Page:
Is WrestleMania ready to return to Detroit?

FILE - In this March 31, 2009, file photo, wrestler Ric Flair attends the 25th Anniversary of WrestleMania press conference at the Hard Rock Cafe in New York. Flair, whose "Wooooooo!" call during promos and matches became one of the most imitated catchphrases in sports, thought he would die. Alive, and with a new lease on life, Flair tells The Associated Press he's done drinking and vows to clean up his act with whatever time he has left. (AP Photo/Charles Sykes, File)

DETROIT — This city’s obsession with big-time wrestling — or rasslin’ — goes back decades, from Dick the Bruiser at Cobo Arena to Hulk Hogan and Andre the Giant at the Silverdome, John Cena and Shane Michaels at Ford Field to Shane McMahon’s high-flying antics last month at Little Caesars Arena.

And that’s just the tip of the iceberg when it comes Detroit’s iconic wrestling scenes — many of them, of course, conveniently never seen by the referee.

“The Detroit days,” the late Dusty Rhodes said in a 2007 interview, “were wild, man.”

Now, is World Wrestling Entertainment ready to add another chapter to the love story?

There is rampant speculation floating around the Internet that WWE is preparing to bring WresteMania back to Detroit for the first time since 2007. Two wrestling blogs, Wrestlezone.com and ProWrestlingTimes, wrote as much this week.

Both suggest WrestleMania 35, scheduled for spring of 2019, appears headed back to Ford Field, apparently having beaten out other top contenders like Philadelphia and New York.

If correct, this would be the Metro Detroit area’s third WrestleMania, after hosting the third installment at the Pontiac Silverdome in 1987 and WrestleMania 23 at Ford Field in 2007. Those were two of the four highest-attended WrestleManias in history, with No. 3 drawing an alleged 93,173, a record that stood for decades, until 100,000-plus attended No. 32 at Cowboys Stadium in Arlington, Texas, in 2016.

More: Larger than life — an oral history of WrestleMania III

The WWE likes to announce such things on its own time frame and hasn’t said a peep about WrestleMania 35. WrestleMania 34, in 2018, is scheduled for the Superdome in New Orleans, and the New Orleans announcement was made in January 2017.

A representative with the Detroit Sports Commission, which crafts and submits proposals to host some of the nation’s most-marquee sporting events, told The Detroit News on Monday night that it never submitted a bid for WrestleMania 35, but had targeted other WrestleManias in recent years — including Nos. 33, which took place in Orlando, Fla., in April, and 34. The DSC hasn’t received word from anyone at WWE about possibly hosting No. 35.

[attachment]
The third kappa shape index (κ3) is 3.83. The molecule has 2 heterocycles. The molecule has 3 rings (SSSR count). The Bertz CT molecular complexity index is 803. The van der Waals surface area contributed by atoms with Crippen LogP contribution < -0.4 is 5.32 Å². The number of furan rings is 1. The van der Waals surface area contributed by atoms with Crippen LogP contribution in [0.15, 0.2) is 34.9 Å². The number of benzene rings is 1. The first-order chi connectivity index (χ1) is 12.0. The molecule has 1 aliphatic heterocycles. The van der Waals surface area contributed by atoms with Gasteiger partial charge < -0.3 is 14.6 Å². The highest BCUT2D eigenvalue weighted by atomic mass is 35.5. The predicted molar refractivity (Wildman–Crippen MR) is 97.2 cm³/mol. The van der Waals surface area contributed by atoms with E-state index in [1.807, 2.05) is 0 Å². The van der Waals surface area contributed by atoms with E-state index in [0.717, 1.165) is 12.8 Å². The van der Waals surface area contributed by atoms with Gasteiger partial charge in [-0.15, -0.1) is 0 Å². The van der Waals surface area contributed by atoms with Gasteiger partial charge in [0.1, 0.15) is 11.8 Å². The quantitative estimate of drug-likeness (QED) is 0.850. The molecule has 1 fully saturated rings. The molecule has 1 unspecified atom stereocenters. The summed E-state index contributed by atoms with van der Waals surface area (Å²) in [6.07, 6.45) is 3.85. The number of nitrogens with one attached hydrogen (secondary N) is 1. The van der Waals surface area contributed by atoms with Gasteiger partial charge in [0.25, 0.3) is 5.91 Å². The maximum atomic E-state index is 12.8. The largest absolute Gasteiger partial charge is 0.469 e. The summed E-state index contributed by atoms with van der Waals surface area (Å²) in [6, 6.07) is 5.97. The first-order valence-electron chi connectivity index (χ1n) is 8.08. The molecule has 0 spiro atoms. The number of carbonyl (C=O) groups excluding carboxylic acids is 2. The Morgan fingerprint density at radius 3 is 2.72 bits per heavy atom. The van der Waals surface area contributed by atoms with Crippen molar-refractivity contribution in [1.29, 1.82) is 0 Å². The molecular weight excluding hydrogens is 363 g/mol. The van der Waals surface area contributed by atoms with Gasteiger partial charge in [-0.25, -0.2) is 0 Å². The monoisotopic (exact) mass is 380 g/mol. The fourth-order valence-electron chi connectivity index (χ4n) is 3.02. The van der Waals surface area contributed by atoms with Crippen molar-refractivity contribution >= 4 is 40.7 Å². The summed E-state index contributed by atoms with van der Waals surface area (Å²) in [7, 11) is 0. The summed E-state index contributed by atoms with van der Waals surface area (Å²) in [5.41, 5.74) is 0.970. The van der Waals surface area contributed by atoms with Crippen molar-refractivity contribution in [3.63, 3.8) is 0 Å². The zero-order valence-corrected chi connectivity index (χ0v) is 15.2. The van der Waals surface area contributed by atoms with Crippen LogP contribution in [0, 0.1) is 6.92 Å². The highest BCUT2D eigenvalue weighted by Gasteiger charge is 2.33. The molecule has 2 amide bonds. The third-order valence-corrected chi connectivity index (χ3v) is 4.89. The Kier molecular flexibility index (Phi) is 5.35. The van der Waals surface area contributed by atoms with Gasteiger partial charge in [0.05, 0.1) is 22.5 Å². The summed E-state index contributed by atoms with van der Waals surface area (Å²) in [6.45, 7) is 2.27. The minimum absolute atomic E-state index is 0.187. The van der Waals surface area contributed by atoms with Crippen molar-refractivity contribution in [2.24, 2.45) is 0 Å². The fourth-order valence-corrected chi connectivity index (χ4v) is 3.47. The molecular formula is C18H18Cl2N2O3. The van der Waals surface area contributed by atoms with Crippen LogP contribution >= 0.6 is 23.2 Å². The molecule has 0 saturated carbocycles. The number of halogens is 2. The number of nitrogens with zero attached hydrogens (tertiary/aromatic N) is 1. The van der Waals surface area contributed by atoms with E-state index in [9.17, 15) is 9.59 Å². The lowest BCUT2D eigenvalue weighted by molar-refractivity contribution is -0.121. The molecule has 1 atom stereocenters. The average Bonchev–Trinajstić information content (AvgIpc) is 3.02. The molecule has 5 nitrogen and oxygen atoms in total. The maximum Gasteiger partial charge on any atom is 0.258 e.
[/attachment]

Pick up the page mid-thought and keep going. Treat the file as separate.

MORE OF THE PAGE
An executive at Ford Field didn’t respond to a request for comment Monday afternoon.

Several factors work in Detroit’s favor, though, particularly the booming downtown, plus The District Detroit, anchored by new LCA, which provides the infrastructure WWE needs for its peripheral events typically associated with WrestleMania — an event that typically draws fans from around the country, and Canada. And there’s another reason Detroit always has been a favorite of WWE: it’s proximity to Canada, making travel accommodations easier for its international fan base.

The two WrestleManias in Detroit are known for two of the most-memorable scenes in the sports history.

At WrestleMania 3 on March 29, 1987, Hogan, champion of what was then the World Wrestling Federation, bodyslammed the Giant, who, as the story line insisted, weighed some 525 pounds. The sport’s historians, though, will insist the match of the night — and one of the best of all-time — was the marathon, acrobatic display put on by Randy “Macho Man” Savage and Ricky “The Dragon” Steamboat.

And at WrestleMania 23 on April 1, 2007, where several Detroit Tigers sat ringside, the future president of the United States, Donald Trump, was a big part of the show, even getting to shave WWE owner Vince McMahon’s head following a “Battle of Billionaires” match — they didn’t wrestle, but picked wrestlers to represent them — before “Stone Cold” Steve Austin dropped Trump with the “Stone Cold Stunner.”

Detroit also has hosted three installments of the WWE’s “Survivor Series,” all at Joe Louis Arena, in 1991, 1999 and 2005, as well as the “Royal Rumble,” also at the soon-to-be-demolished JLA, in 2009.

“A Detroit crowd is one of the most passionate crowds. They can be your best friend or they can be your worst enemy,” four-time WWE champion Kurt Angle, also a former Olympic gold medalist, told The News earlier this year. “The one thing about them in Detroit is they know talent when they see it. If you prove to them that you’re that good, they’re going to appreciate it. They’re some of the smartest fans in the world.”

The possibility of WrestleMania returning to Detroit could disappoint one hard-core fan, Michigan football coach Jim Harbaugh, who floated the idea in 2015 of bringing the spectacle to Michigan Stadium in Ann Arbor. WrestleMania rarely is held at outdoor venues, and when it is, it’s been in warm-weather locales.

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